Given the rapid pace of development in technology, the trends that are considered cutting-edge today could very well be old news by tomorrow. It isn’t uncommon for proponents and fans to hype new technologies. Some even take quite the hostile position and hastily label the current generation as dead or obsolete, willfully overlooking the extent to which the technologies they dismiss are actually proven and well-established.
For instance, SQL has enjoyed quite a sustained period of dominance. The top four database systems in use today are SQL-based. Its user communities also remain strong. Anyone interested in using the technology has access to support from both developers and peers. Knowledge bases are likewise extensive. Users can access a host of SQL cheat sheets and guides online to help them use the technology even without formal training.
However, the boom of big data and analytics has recently given rise to NoSQL as an alternative database system. The volume and velocity of unstructured data involved in such efforts have made NoSQL databases the more practical and fitting choice. Because of this, some upstart NoSQL and big data advocates now preach NoSQL to be the panacea for big data needs. SQL is inevitably dismissed as obsolete.
But has SQL really shown its age in today’s landscape, or is it all just a case of “shiny object syndrome” infecting NoSQL evangelists? And should there even be an SQL versus NoSQL debate to be had anyway?
Dilemmas of choice
To be fair, the merits of NoSQL are hardly pure hype. NoSQL does have real advantages when used for big data processing and applications. NoSQL databases don’t have a set rigid schema so even large volumes of unstructured data can simply be added into them without risking affecting the database’s integrity. This flexibility makes NoSQL the more viable choice if scalability is of importance.
Since big data has been considered as one of those “adopt or die” technologies for organizations, it’s only natural for developers and businesses to gravitate towards NoSQL for their database needs. The decision is often easier for new ventures and projects, since they can start from scratch and use NoSQL from the onset should they so choose. Many projects may need to make adjustments and pivot in the future – things that are difficult to achieve when using SQL. So, using a flexible and scalable database becomes the more attractive option.
However, those that have been around face the dilemma of reconciling the need to adopt new technologies and their existing investments. Chances are, they may already be using SQL quite extensively. Migrating from SQL to NoSQL can create issues. For example, Twitter initially struggled in its move to ditch SQL in favor of NoSQL. Even today, the company still maintains some legacy SQL stores as part of its infrastructure.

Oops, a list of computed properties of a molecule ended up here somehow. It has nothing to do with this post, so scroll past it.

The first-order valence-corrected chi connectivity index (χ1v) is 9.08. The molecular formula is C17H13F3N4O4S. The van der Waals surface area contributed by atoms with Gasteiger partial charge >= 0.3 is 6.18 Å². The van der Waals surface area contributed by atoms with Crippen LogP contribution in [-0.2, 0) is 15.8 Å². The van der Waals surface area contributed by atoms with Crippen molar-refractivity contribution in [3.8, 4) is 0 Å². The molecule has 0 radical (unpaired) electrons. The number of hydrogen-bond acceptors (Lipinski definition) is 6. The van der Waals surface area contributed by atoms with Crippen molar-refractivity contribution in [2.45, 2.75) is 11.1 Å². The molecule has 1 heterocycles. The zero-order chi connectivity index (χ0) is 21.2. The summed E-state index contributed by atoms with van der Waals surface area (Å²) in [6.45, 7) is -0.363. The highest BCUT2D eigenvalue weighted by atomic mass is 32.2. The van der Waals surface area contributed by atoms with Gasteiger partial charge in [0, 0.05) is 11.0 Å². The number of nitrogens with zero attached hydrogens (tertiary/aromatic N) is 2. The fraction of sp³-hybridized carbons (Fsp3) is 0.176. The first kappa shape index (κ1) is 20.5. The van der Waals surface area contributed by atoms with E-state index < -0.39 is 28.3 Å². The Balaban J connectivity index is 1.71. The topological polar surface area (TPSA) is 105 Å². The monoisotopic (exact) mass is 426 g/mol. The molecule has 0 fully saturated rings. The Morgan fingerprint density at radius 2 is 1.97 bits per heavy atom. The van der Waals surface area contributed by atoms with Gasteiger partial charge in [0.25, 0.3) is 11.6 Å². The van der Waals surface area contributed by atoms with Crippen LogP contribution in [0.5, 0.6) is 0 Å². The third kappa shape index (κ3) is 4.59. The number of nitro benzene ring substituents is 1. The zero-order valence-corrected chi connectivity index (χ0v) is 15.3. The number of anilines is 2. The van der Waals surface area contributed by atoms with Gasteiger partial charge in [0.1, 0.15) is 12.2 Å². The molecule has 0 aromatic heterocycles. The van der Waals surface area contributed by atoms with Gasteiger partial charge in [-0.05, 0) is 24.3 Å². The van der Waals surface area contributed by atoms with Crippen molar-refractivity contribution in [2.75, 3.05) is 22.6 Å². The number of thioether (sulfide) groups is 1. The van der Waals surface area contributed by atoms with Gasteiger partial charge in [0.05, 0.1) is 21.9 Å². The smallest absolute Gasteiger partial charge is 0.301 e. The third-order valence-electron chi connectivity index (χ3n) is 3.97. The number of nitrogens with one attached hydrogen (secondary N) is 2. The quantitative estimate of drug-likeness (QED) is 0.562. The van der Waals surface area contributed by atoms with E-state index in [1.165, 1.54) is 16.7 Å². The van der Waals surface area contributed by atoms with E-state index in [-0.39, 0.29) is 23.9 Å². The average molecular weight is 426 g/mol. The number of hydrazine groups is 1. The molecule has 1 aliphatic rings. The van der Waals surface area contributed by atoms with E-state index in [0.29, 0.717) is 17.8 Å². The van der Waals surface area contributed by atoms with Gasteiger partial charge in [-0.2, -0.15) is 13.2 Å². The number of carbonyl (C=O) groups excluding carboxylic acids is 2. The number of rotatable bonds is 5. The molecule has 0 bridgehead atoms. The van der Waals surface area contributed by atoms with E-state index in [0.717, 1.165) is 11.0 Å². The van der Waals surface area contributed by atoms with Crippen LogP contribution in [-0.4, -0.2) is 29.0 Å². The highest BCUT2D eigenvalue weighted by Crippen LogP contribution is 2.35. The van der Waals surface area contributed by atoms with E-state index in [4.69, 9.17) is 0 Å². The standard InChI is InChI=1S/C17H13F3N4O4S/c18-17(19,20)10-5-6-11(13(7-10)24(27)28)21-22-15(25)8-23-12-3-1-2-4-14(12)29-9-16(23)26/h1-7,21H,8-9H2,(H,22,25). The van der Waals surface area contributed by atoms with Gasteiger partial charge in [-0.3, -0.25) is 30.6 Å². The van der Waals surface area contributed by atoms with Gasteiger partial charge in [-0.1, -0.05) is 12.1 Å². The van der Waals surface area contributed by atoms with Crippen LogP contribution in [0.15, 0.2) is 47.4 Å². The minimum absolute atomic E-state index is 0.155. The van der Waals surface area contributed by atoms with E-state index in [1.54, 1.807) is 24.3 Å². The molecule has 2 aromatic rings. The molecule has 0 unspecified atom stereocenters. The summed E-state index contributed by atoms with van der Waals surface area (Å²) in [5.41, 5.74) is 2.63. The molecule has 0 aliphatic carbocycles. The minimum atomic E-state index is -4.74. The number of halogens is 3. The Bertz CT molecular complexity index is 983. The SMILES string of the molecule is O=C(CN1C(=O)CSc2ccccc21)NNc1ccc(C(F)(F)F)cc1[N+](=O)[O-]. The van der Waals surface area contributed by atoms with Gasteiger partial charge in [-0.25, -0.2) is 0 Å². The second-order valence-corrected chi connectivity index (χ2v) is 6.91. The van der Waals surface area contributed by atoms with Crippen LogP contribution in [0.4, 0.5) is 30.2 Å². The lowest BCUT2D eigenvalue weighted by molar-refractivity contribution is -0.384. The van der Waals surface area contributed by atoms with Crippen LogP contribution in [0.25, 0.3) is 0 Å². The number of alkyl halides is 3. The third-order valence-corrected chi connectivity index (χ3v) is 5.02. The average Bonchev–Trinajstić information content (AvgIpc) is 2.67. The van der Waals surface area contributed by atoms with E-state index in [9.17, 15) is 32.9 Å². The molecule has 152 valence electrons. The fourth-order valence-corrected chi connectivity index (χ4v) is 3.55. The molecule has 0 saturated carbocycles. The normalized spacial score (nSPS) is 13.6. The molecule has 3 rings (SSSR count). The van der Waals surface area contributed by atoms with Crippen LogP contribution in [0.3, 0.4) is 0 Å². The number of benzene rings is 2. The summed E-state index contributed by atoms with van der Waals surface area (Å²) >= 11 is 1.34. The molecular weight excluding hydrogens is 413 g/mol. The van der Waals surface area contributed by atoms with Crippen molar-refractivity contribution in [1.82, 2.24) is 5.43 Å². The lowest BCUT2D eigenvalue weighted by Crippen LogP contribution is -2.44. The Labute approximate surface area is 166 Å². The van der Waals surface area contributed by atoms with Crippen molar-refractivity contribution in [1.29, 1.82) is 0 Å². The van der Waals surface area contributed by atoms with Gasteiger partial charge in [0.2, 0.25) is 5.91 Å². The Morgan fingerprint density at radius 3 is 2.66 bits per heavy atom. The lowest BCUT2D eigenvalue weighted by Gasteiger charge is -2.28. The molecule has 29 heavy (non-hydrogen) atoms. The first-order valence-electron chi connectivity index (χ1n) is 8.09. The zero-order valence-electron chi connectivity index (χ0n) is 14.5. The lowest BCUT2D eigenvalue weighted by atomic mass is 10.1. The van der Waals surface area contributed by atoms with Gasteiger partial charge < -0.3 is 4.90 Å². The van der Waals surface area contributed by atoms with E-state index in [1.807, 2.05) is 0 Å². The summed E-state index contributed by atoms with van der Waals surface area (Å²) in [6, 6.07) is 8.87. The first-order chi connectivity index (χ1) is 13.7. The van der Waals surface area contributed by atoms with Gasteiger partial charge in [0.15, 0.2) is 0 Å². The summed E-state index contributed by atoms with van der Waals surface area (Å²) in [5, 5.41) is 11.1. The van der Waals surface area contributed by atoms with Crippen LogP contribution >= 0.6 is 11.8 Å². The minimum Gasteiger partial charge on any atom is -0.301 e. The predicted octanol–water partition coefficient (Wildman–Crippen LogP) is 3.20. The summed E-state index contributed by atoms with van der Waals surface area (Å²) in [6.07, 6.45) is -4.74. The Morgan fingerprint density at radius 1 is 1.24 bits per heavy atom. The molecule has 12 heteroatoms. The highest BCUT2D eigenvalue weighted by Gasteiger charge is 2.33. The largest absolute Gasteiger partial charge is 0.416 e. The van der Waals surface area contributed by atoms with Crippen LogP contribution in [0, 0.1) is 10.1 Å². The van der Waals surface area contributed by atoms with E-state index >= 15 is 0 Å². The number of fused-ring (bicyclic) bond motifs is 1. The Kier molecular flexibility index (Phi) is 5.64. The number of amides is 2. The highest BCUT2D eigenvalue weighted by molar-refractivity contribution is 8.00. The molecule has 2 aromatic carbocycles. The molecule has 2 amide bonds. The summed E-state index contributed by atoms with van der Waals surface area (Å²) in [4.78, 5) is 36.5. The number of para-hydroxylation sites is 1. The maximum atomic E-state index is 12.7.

In addition, just because something is lauded as the “in” thing doesn’t mean that it’s the right tool for the job. The failed launch of Healthcare.gov back in 2013 was partly due to its use of NoSQL, which, in hindsight, was a poor choice for handling healthcare information, which relies mainly on structured data.
The hype surrounding NoSQL leads most to overlook what makes SQL relevant today. While SQL might not be the more fitting choice for certain big data use cases, this doesn’t mean that SQL now suddenly finds itself without value or use. To start, SQL is a proven technology. It has worked and continues to work for many enterprise systems and global applications that serve mission-critical functions.
SQL can even shine in some areas of data and analytics. SQL data can be more readily understood even by ordinary users. SQL queries are also easy to perform. It isn’t a tough language to learn and use, allowing other business roles like marketers and managers to readily work with their data for analytics purposes. Reports can be generated with far greater ease from SQL’s structured data.
Organizations and developers must not fall into the trap of fear of missing out of NoSQL. If the concern stems mainly from the pressure to adopt big data, they must even first consider if they are handling big data in the first place to warrant considering abandoning SQL.
Chances are, unless you’re truly dealing with millions of unstructured records that have to be stored and processed quickly, SQL will be able to handle your database needs just fine.
And even if you do have to process big data, there are ways to still use SQL. Aggregators and pre-processors can be used to convert unstructured data to structured data. Some more advanced solutions even use artificial intelligence and machine learning to automate and perform these processes. Blended systems can also be created so that data from NoSQL systems can be passed on to SQL systems seamlessly.
Modern development tools are also adapting to provide integration and support to SQL. Microsoft SQL Server, for example, now supports running R and Python within the machine to enable big data processes to be executed where the data resides. SQL Server can also be deployed in Kubernetes Clusters.
For decision-makers, it’s important not to be so easily swayed by hype surrounding emerging technologies. No one should be forced to choose between one technology over another quite hastily. Each organization’s case is unique. What works for one may not work for the other.
Taking into consideration one’s specific context would greatly help in determining the advantages and disadvantages of one choice versus the next. Doing so can help organizations avoid costly migration and transition issues that could derail an otherwise functioning tech ecosystem.
Though the SQL versus NoSQL debate continues to crop up in most big data adoption discussions, it’s a moot and silly argument in reality. It’s possible to create a strategy that lets both technologies co-exist and for organizations to benefit based on their situation.